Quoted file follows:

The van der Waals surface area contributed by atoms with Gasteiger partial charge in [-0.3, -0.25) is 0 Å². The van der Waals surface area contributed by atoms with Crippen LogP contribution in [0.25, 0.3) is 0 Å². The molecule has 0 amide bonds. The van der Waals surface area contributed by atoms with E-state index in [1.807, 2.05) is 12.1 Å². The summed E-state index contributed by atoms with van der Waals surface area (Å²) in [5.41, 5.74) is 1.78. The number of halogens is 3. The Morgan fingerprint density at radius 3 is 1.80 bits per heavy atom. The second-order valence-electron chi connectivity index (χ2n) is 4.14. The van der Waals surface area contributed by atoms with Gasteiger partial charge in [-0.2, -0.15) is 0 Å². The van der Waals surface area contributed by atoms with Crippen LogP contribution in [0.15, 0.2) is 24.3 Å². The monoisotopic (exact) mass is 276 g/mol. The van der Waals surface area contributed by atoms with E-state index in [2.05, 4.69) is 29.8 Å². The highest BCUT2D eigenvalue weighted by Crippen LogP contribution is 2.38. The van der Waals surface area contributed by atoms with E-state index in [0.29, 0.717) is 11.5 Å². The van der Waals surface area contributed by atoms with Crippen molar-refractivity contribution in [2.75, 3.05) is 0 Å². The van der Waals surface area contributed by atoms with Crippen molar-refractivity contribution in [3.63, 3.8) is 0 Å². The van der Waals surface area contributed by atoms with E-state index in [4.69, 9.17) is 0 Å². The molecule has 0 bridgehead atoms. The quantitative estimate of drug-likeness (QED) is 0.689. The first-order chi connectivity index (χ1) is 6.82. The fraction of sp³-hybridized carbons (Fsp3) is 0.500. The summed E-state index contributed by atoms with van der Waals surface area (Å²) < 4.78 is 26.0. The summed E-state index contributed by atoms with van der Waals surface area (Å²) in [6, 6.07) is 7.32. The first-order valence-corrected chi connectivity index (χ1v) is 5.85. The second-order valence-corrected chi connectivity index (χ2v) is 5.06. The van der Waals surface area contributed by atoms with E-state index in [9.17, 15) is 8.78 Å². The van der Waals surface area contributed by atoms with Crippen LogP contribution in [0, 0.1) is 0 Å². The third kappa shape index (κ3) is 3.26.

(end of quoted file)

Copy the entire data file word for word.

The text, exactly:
The van der Waals surface area contributed by atoms with Gasteiger partial charge in [-0.3, -0.25) is 0 Å². The van der Waals surface area contributed by atoms with Crippen LogP contribution in [0.25, 0.3) is 0 Å². The molecule has 0 amide bonds. The van der Waals surface area contributed by atoms with E-state index in [1.807, 2.05) is 12.1 Å². The summed E-state index contributed by atoms with van der Waals surface area (Å²) in [5.41, 5.74) is 1.78. The number of halogens is 3. The Morgan fingerprint density at radius 3 is 1.80 bits per heavy atom. The second-order valence-electron chi connectivity index (χ2n) is 4.14. The van der Waals surface area contributed by atoms with Gasteiger partial charge in [-0.2, -0.15) is 0 Å². The van der Waals surface area contributed by atoms with Crippen LogP contribution in [0.15, 0.2) is 24.3 Å². The monoisotopic (exact) mass is 276 g/mol. The van der Waals surface area contributed by atoms with E-state index in [2.05, 4.69) is 29.8 Å². The highest BCUT2D eigenvalue weighted by Crippen LogP contribution is 2.38. The van der Waals surface area contributed by atoms with E-state index in [0.29, 0.717) is 11.5 Å². The van der Waals surface area contributed by atoms with Crippen molar-refractivity contribution in [2.75, 3.05) is 0 Å². The van der Waals surface area contributed by atoms with Crippen molar-refractivity contribution in [3.63, 3.8) is 0 Å². The van der Waals surface area contributed by atoms with E-state index in [4.69, 9.17) is 0 Å². The molecule has 0 bridgehead atoms. The quantitative estimate of drug-likeness (QED) is 0.689. The first-order chi connectivity index (χ1) is 6.82. The fraction of sp³-hybridized carbons (Fsp3) is 0.500. The summed E-state index contributed by atoms with van der Waals surface area (Å²) < 4.78 is 26.0. The summed E-state index contributed by atoms with van der Waals surface area (Å²) in [6, 6.07) is 7.32. The first-order valence-corrected chi connectivity index (χ1v) is 5.85. The second-order valence-corrected chi connectivity index (χ2v) is 5.06. The van der Waals surface area contributed by atoms with E-state index in [9.17, 15) is 8.78 Å². The van der Waals surface area contributed by atoms with Crippen LogP contribution in [0, 0.1) is 0 Å². The third kappa shape index (κ3) is 3.26.